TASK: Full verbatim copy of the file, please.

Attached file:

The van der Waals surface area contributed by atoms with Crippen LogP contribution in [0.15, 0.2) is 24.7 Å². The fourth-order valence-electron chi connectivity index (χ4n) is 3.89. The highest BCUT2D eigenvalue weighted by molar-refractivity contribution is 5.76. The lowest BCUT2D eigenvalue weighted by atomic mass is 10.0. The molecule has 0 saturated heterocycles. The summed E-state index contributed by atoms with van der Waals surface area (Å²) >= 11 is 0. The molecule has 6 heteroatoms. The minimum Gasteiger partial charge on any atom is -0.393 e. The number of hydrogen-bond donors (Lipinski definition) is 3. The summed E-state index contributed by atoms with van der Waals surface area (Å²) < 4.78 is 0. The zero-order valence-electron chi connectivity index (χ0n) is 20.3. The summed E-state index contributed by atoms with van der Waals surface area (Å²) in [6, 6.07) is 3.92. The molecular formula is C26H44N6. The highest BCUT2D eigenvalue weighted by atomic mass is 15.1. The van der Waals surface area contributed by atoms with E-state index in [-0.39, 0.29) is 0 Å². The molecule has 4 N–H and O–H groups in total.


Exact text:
The van der Waals surface area contributed by atoms with Crippen LogP contribution in [0.15, 0.2) is 24.7 Å². The fourth-order valence-electron chi connectivity index (χ4n) is 3.89. The highest BCUT2D eigenvalue weighted by molar-refractivity contribution is 5.76. The lowest BCUT2D eigenvalue weighted by atomic mass is 10.0. The molecule has 0 saturated heterocycles. The summed E-state index contributed by atoms with van der Waals surface area (Å²) >= 11 is 0. The molecule has 6 heteroatoms. The minimum Gasteiger partial charge on any atom is -0.393 e. The number of hydrogen-bond donors (Lipinski definition) is 3. The summed E-state index contributed by atoms with van der Waals surface area (Å²) < 4.78 is 0. The zero-order valence-electron chi connectivity index (χ0n) is 20.3. The summed E-state index contributed by atoms with van der Waals surface area (Å²) in [6, 6.07) is 3.92. The molecular formula is C26H44N6. The highest BCUT2D eigenvalue weighted by atomic mass is 15.1. The van der Waals surface area contributed by atoms with E-state index in [-0.39, 0.29) is 0 Å². The molecule has 4 N–H and O–H groups in total.